Top lawyer Ngubane commits suicide


Respected lawyer Edward Ngubane committed suicide at the weekend , leaving the legal fraternity “shocked and devastated”. Ngubane was secretary of the judicial commission of inquiry appointed by President Jacob Zuma in September to investigate allegations of corruption and impropriety in the 1999 arms deal.

He also handled the high-profile case of convicted drug dealer Cheryl Cwele, wife of State Security Minister Siyabonga Cwele, and represented jailed businessman Sifiso Zulu at the beginning of his murder trial in 2008, The Times newspaper reports today.

KwaZulu-Natal police spokesman Lieutenant-Colonel Vincent Mdunge said Ngubane was found with a gunshot wound to the head at his Kloof, Durban, home on Saturday afternoon. Police were called to the scene after his neighbours heard a gunshot. When the police arrived they found him lying dead in the back of his car. A pistol was found next to his body. “A suicide note was found. It was not readable because it was drenched in blood. No foul play is suspected and an inquest docket has been opened,” said Mdunge.

Ngubane’s family could not be reached for comment.

The president of the Law Society in KwaZulu-Natal, Mxolisi Nxasana, described Ngubane’s death as shocking and painful. “We have lost a dedicated member who contributed immensely to the organisation and the law practice in general,” said Nxasana. Ngubane was managing director and founding partner of Durban-based Ngubane and Partners. He served on various boards and committees and is a former president of the Black Lawyers’ Association and co-chairman of the Law Society of SA .

Meanwhile, The Star cautions the controversial Protection of State Information Bill could render the arms deal commission toothless, sabotaging attempts to unearth the truth behind the arms contracts.

In gazetted calls for written submissions, commissioners assured anonymity of those who would provide “confidential, classified or secret” material, saying such persons could elect to use fake initials to protect their identities. The final report to be submitted to President Jacob Zuma would have the same initials used in all records, transcripts or the hearing and any reports of the commission.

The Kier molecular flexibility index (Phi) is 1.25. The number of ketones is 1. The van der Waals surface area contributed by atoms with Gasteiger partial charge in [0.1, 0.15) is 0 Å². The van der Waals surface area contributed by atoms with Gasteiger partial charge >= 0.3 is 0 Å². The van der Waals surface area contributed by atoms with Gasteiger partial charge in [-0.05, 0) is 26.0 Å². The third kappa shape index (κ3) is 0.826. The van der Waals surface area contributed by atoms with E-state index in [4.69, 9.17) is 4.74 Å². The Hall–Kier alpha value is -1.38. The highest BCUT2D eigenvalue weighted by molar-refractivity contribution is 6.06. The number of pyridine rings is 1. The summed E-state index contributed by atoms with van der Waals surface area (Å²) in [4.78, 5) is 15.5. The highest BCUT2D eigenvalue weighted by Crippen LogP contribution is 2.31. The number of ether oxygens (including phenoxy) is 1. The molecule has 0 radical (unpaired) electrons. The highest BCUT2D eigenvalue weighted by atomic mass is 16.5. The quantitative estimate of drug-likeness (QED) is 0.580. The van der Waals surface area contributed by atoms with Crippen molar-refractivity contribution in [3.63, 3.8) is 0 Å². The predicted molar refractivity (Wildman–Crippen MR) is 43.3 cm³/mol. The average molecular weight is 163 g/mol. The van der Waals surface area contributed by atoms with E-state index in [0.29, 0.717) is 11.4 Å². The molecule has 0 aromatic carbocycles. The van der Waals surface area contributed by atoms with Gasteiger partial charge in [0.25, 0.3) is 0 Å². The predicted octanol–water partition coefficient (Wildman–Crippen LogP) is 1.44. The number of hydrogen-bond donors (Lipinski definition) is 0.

But should the upper house of Parliament choose to follow the lower house and also pass the Bill later this week – commissioners will face a difficult task of gathering information that could lift a veil on the controversial arms contracts. They could themselves face jail should they obtain classified information and conceal identities of those who divulged such information.

According to the bill, which has unsettled even Public Protector Thuli Madonsela, a person who “unlawfully communicate(s), deliver(s) or make(s) available State information classified top secret”, knowing that such information would “directly or indirectly prejudice the state”, could be sentenced to up to 15 years in jail. And anyone who “harbours or conceals a person” who has contravened provisions of the bill faces a sentence of five to 10 years, the paper said.

Commission spokesman William Baloyi said yesterday he was not at liberty to discuss a bill that had not been passed, adding that when such a time arrived, the commission’s “legal advisers would look at it”.

With a budget of R40 million, the commission is expected to start sifting through documents to be submitted to it by July 30, then resume hearings from November. This will leave commissioners with only 10 months to listen to the oral submissions and submit a report. Chaired by Judge Willie Seriti, Zuma announced the commission in September last year, averting a possible embarrassing episode in which the Constitutional Court could have forced his government to establish the commission following arms deal crusader Terry Crawford-Browne’s long-standing battle to get him to investigate the contracts.

Commissioners set to work with Judge Seriti are Judge Francis Legodi and Judge Hendrick Thekiso Musi. Procurement for the venue for the hearings has not yet been finalised and justice department spokesman Tlali Tlali would not indicate why the department is seeking a venue around Pretoria when the minister had indicated the venue would be in Joburg.